GAMBIER, Ohio -- With a bundle of all-stars already lined up for
guest shots, De La Soul's next album, Art Official Intelligence,
will be a three-part opus.
The pioneering hip-hop trio have tapped fellow rappers Redman, Camp-Lo
and Xzibit as well as soul legend Al Green for the project. They also
expect to record tracks with rapper Busta Rhymes, pop-soul chanteuse
Sade, hip-hop crew the Goodie Mob and British trip-hoppers Portishead,
and they're hoping for a cameo from rap-punk band the Beastie Boys.
That may sound like a lot of voices to cram onto one album, but Art
Official Intelligence won't be an ordinary release. It'll be issued
as three separate CDs over the next year, with the first volume due in
September, the second in December and the remaining disc by February or
March 2000, according to a Tommy Boy Records spokesperson.
The triple set will not have a common theme, according to De La Soul's
Maseo (born Vincent Mason). Rather, Art Official Intelligence
will spotlight "just some ... real good songs, working with a lot of
people that we respect in the music industry -- some people who are
coming up ... as well as [some who are] established," Maseo, 29, said.
"These are bands that we have love for," bandmate Posdnuos (born Kelvin
Mercer) said as he sat with Maseo earlier this month in a dressing room
at Kenyon College, where De La Soul headlined the liberal-arts institution's
annual Summer Sendoff. "And we have always known [that these musicians]
have had a mutual respect for what we do."
It's been nearly three years since De La Soul's Stakes Is High
(1996) hit stores, but the trio have kept busy touring and appearing on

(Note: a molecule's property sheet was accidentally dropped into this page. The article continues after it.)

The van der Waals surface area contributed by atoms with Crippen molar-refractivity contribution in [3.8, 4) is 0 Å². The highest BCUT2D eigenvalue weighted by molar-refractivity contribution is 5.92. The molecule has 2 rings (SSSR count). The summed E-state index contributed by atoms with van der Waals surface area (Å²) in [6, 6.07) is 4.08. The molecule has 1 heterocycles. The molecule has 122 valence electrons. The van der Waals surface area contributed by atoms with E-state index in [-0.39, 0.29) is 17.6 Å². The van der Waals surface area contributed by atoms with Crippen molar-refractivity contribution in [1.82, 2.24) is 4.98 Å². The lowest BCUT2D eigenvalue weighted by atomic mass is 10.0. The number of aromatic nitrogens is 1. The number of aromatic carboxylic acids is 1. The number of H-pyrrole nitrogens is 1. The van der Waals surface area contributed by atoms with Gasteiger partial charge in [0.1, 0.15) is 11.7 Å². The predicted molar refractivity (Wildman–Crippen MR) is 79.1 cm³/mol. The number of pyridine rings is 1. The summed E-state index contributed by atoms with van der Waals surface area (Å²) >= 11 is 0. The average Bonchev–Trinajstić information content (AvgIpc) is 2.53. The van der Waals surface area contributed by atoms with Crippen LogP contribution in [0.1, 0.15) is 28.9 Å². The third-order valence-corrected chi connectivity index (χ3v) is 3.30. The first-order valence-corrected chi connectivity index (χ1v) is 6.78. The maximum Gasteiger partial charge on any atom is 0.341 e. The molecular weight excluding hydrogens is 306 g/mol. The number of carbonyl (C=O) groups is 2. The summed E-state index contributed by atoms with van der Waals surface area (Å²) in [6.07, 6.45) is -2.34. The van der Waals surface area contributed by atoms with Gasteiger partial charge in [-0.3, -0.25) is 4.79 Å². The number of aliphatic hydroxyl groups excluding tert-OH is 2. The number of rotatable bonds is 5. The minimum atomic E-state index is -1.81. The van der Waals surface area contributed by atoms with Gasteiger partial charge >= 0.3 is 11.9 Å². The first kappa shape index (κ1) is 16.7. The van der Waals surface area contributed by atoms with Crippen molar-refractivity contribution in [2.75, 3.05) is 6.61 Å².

other artists' albums, including Common's One Day It Will All Make
Sense, DJ Honda's H II and Camp-Lo's Uptown Saturday Night.
The Long Island, N.Y., group, which also includes 30-year-old Trugoy the
Dove (born David Jude Joliceur), made a splash 10 years ago with its
debut album, 3 Feet High and Rising. The record's light, peace-loving
tone, expressed in such songs as "D.A.I.S.Y. Age" and "Me Myself and I,"
helped inspire a new spiritually and politically conscious movement in
hip-hop. De La Soul were also part of the Native Tongues, a loose group
of hip-hop acts that also included A Tribe Called Quest.
But De La Soul explored other sides of hip-hop on subsequent albums.
It's a tack they said they'll continue to take on Art Official
"We don't just want to show one side of ourselves," Posdnuos, 29, said.
"We didn't want to do a bunch of 'Me Myself and I's and keep milking it
until the fans got tired of us. ... We saw the bigger picture and ... we
could not simply stay with the same vision we had on 3 Feet High and
At the May 1 Summer Sendoff gig, De La Soul played for two hours. The
set touched on De La Soul staples, including "Buddy"
(RealAudio excerpt), "Me Myself and I," "Ring Ring Ring (Ha Ha Hey),"
"Stakes Is High," "Ego Trippin' (Part Two)," "A Roller Skating Jam Named
'Saturdays,' " "Breakadawn"
(RealAudio excerpt) and "Potholes in My Lawn." Talib Kweli of Black Star
showed up to freestyle with the trio.
Playing to a crowd of 1,500, the trio tried to involve fans in the show.
They encouraged those in the front to sit on the edge of the stage, and
by the end of the show, about 30 fans were dancing onstage while De La
Soul performed "The Magic Number."
"They are one of my favorite bands, and as expected they blew me away,"
Kenyon student Drew Solar said.
"It really topped off the day after getting a chance to perform in my
own band," said Shang Parker, a student whose rap band, Fishbowl Funk,
played earlier in the day.
De La Soul hung out on campus after the show, partying with students.
"At the end of the day," Posdnuos said, "I just hope that people who
meet us say that we are just decent individuals, beyond De La Soul."